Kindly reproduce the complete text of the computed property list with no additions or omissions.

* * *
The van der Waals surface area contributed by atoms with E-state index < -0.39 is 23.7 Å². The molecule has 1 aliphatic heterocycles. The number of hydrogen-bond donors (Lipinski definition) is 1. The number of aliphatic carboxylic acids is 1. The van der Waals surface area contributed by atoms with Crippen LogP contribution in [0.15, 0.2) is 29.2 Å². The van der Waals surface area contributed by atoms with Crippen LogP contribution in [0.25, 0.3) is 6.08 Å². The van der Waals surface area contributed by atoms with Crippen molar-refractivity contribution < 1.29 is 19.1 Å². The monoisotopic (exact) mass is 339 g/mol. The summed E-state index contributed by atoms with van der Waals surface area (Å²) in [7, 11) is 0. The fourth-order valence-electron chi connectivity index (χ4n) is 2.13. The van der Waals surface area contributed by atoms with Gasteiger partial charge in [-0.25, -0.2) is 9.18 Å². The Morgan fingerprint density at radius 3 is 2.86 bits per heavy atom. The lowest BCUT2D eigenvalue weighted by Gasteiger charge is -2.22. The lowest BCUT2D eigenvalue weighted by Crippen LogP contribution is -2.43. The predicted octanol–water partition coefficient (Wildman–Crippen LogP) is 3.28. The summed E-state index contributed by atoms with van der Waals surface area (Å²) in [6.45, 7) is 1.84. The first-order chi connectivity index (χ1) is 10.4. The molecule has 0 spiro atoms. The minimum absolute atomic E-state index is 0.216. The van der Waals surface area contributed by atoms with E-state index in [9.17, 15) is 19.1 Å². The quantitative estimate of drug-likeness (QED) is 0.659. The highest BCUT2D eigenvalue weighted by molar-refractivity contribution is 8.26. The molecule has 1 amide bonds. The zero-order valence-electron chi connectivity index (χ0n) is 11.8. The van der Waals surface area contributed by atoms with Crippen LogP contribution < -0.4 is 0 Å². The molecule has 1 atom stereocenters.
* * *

The van der Waals surface area contributed by atoms with E-state index < -0.39 is 23.7 Å². The molecule has 1 aliphatic heterocycles. The number of hydrogen-bond donors (Lipinski definition) is 1. The number of aliphatic carboxylic acids is 1. The van der Waals surface area contributed by atoms with Crippen LogP contribution in [0.15, 0.2) is 29.2 Å². The van der Waals surface area contributed by atoms with Crippen LogP contribution in [0.25, 0.3) is 6.08 Å². The van der Waals surface area contributed by atoms with Crippen molar-refractivity contribution < 1.29 is 19.1 Å². The monoisotopic (exact) mass is 339 g/mol. The summed E-state index contributed by atoms with van der Waals surface area (Å²) in [7, 11) is 0. The fourth-order valence-electron chi connectivity index (χ4n) is 2.13. The van der Waals surface area contributed by atoms with Gasteiger partial charge in [-0.25, -0.2) is 9.18 Å². The Morgan fingerprint density at radius 3 is 2.86 bits per heavy atom. The lowest BCUT2D eigenvalue weighted by Gasteiger charge is -2.22. The lowest BCUT2D eigenvalue weighted by Crippen LogP contribution is -2.43. The predicted octanol–water partition coefficient (Wildman–Crippen LogP) is 3.28. The summed E-state index contributed by atoms with van der Waals surface area (Å²) in [6.45, 7) is 1.84. The first-order chi connectivity index (χ1) is 10.4. The molecule has 0 spiro atoms. The minimum absolute atomic E-state index is 0.216. The van der Waals surface area contributed by atoms with E-state index in [9.17, 15) is 19.1 Å². The quantitative estimate of drug-likeness (QED) is 0.659. The highest BCUT2D eigenvalue weighted by molar-refractivity contribution is 8.26. The molecule has 1 amide bonds. The zero-order valence-electron chi connectivity index (χ0n) is 11.8. The van der Waals surface area contributed by atoms with Crippen LogP contribution < -0.4 is 0 Å². The molecule has 1 atom stereocenters.